SpaceX Starlink Group 6-15 Launch

SpaceX plans to launch 15 Starlink satellites into Generation 2 Group 6, with an eventual 530 km circular service orbit at 43° inclination on 2023-07-20 at 04:09 UTC. The launch will be from Space Launch Complex 4 East at Vandenberg Space Force Base in California. The first stage booster, B1071, will be making its tenth flight, after a turnaround time of 38 days since its last mission.

This launch will orbit Starlink v2.0 satellites, using the “Bus F9-2” configuration, also called “V2 mini”, with satellites of 800 kg and 4.1×2.7 metres size, able to fit in the Falcon 9 payload fairing, but with only 15 per launch from Vandenberg, whose location is not as favourable for launch to a 43° orbit as Florida.

Here is a pre-flight preview from Everyday Astronaut.


The launch attempt on 2023-07-19, after being postponed to the last opportunity on that day, proceeded normally to the T−5 second mark, at which point the auto-sequencer aborted the countdown. The reason for the abort was not specified. The launch has been rescheduled for 2023-07-20 at 04:09 UTC; I have updated the main post accordingly.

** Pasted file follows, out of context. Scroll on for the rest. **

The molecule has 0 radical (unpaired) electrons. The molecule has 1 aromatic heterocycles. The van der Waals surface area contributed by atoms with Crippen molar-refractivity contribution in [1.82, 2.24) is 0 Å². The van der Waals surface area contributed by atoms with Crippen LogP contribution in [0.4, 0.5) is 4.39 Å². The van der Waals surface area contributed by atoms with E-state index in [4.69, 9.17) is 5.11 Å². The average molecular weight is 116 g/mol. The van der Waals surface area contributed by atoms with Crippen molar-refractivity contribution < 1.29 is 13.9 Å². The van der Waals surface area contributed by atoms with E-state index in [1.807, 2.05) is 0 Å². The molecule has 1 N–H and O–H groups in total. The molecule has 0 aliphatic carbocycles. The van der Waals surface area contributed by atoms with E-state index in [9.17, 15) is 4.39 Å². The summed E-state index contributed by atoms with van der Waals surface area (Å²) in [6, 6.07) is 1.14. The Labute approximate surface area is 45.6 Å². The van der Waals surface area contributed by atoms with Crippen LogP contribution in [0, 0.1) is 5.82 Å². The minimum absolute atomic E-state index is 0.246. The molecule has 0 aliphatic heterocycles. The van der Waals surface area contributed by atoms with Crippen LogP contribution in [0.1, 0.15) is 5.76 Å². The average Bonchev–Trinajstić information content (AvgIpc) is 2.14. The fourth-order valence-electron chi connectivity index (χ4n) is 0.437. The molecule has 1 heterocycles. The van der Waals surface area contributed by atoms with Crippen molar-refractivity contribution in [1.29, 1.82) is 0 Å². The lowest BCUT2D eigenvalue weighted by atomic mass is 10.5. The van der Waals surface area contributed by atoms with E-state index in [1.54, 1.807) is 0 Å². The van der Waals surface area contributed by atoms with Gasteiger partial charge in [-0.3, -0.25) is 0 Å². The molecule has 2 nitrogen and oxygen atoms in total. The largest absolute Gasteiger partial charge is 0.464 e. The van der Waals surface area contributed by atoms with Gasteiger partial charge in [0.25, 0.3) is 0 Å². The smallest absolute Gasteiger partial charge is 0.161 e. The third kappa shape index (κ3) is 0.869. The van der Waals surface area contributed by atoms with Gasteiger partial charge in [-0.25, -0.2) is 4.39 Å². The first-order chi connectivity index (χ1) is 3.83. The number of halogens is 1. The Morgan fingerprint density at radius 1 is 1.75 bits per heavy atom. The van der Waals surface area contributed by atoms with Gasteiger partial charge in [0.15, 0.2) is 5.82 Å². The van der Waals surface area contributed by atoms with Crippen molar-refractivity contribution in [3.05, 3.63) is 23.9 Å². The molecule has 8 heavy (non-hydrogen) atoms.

The launch on 2023-07-20 went on time and the flight was a complete success, with the Starlink satellites deployed and the booster safely landed. This flight used a somewhat unusual trajectory compared to earlier Starlink launches. The first stage flew a steep ascent, such that after stage separation at the 10:35 mark in the video at altitude 82 km, it continued coasting upward until the 13:00 mark, reaching an apogee of 180 km. On previous Starlink launches, the first stage apogee is usually around 125 km.

The launch was after sunset at the launch site, but as the rocket rose higher above the Earth, it flew back into sunlight, with the Sun starting to peek above the horizon at 11:32. What followed was a super slow motion sunrise and an extended “diamond ring” Sun on the edge of the Earth’s disc. As the second stage continued toward the south and thus into the terminator closer to the equator in southern hemisphere winter, the Sun appears to say “never mind” and sets again. By 15:05 it’s gone and we’re back into night.